[Viewpoint] A Berlin consensus?

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[Viewpoint] A Berlin consensus?

A recent trip to Berlin brought back memories of an earlier visit in the summer of 1967, when I was a poor student who marveled at the Wall that would divide and devastate an entire society for another two decades. Berlin today is vibrant and rejuvenated, rebuilt by the German peoples’ hard work and sacrifice to unify the country, and an apt setting for the conference of the Institute for New Economic Thinking (INET), which I was there to attend.

The conference’s theme was “Paradigm Lost,” with more than 300 economists, political scientists, systems analysts and ecologists gathering to rethink economic and political theory for the challenges and uncertainty posed by growing inequality, rising unemployment, global financial disarray and climate change. Almost everyone agreed that the old paradigm of neoclassical economics was broken, but there was no agreement on what can replace it.

Nobel laureate Amartya Sen attributed the European crisis to four failures - political, economic, social and intellectual. The global financial crisis, which began in 2007 as a crisis of U.S. subprime lending and has broadened into a European sovereign-debt (and banking) crisis, has raised questions that we cannot answer, owing to over-specialization and fragmentation of knowledge. And yet there is no denying that the world has become too intricate for any simple, overarching theory to explain complex economic, technological, demographic and environmental shifts.

In particular, the rise of emerging markets has challenged traditional Western deductive and inductive logic. Deductive inference enables us to predict effects if we know the principles (the rule) and the cause. By inductive reasoning, if we know the cause and effects, we can infer the principles.

Eastern thinking, by contrast, has been abductive, moving from pragmatism to guessing the next steps. Abductive inference is pragmatic, looking only at outcomes, guessing at the rule, and identifying the cause.

The emergence of neoclassical economics in the 19th century was very much influenced by Newtonian and Cartesian physics, moving from qualitative analysis to quantifying human behavior by assuming rational behavior and excluding uncertainty.

This “predetermined equilibrium” thinking - reflected in the view that markets always self-correct - led to policy paralysis until the Great Depression, when John Maynard Keynes’ argument for government intervention to address unemployment and output gaps gained traction.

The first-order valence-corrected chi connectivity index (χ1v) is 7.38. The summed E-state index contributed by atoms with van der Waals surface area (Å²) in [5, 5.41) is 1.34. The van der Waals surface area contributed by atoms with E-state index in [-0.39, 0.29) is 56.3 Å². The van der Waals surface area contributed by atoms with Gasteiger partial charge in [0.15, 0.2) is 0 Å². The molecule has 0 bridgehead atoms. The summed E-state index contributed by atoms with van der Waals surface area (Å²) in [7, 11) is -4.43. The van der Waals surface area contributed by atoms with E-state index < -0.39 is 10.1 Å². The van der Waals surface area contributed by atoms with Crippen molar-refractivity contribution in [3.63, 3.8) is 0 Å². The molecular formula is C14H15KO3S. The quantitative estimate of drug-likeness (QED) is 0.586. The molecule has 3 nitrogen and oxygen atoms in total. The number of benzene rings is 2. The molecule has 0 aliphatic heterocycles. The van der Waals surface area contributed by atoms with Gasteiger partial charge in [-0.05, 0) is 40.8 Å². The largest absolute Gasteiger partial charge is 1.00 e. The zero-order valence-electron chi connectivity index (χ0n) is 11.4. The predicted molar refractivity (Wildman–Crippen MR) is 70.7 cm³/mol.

By the 1970s, the neoclassical general-equilibrium school captured Keynesian economics through real-sector models that assumed that “finance is a veil,” thereby becoming blind to financial markets’ destabilizing effects. Economists like Hyman Minsky, who tried to correct this, were largely ignored as Milton Friedman and others led the profession’s push for free markets and minimal government intervention.

But then technology, demographics and globalization brought dramatic new challenges that the neoclassical approach could not foresee. Even as the world’s advanced countries over-consumed through leveraging from derivative finance, four billion of the world’s seven billion people began moving to middle-income status, making huge demands on global resources and raising the issue of ecological sustainability.

New thinking is required to manage these massive and systemic changes, as well as the integration of giants like China and India into the modern world. A change of mindset is needed not just in the West, but also in the East. In 1987, the historian Ray Huang explained it for China: “As the world enters the modern era, most countries under internal and external pressure need to reconstruct themselves by substituting the mode of governance rooted in agrarian experience with a new set of rules based on commerce. .?.?. This is easier said than done. The renewal process could affect the top and bottom layers, and inevitably it is necessary to recondition the institutional links between them. Comprehensive destruction is often the order; and it may take decades to bring the work to completion.”

Using this macro-historical framework, we can see Japanese deflation, European debt and even the Arab Spring as phases of systemic changes within complex structures that are interacting with one another in a new, multipolar global system. We are witnessing simultaneous global convergence (the narrowing of income, wealth, and knowledge gaps between countries) and local divergence (widening income, wealth and knowledge gaps within countries).

Adaptive systems struggle with order and creativity as they evolve. As the philosopher Bertrand Russell presciently put it: “Security and justice require centralized governmental control, which must extend to the creation of a world government if it is to be effective. Progress, on the contrary, requires the utmost scope for personal initiative that is compatible with social order.” A new wave of what the economist Joseph Schumpeter famously called “creative destruction” is under way: Even as central banks struggle to maintain stability by flooding markets with liquidity, credit to business and households is shrinking.

We cannot postpone the pain of adjustment forever by printing money. Sustainability can be achieved only when the haves become willing to sacrifice for the have-nots. The Washington Consensus of free-market reforms for developing countries ended more than two decades ago. The INET conference in Berlin showed the need for a new one - a consensus that supports sacrifice in the interest of unity. Europe could use it.

Copyright: Project Syndicate, 2012.

* The author is president of the Fung Global Institute.

by Andrew Sheng

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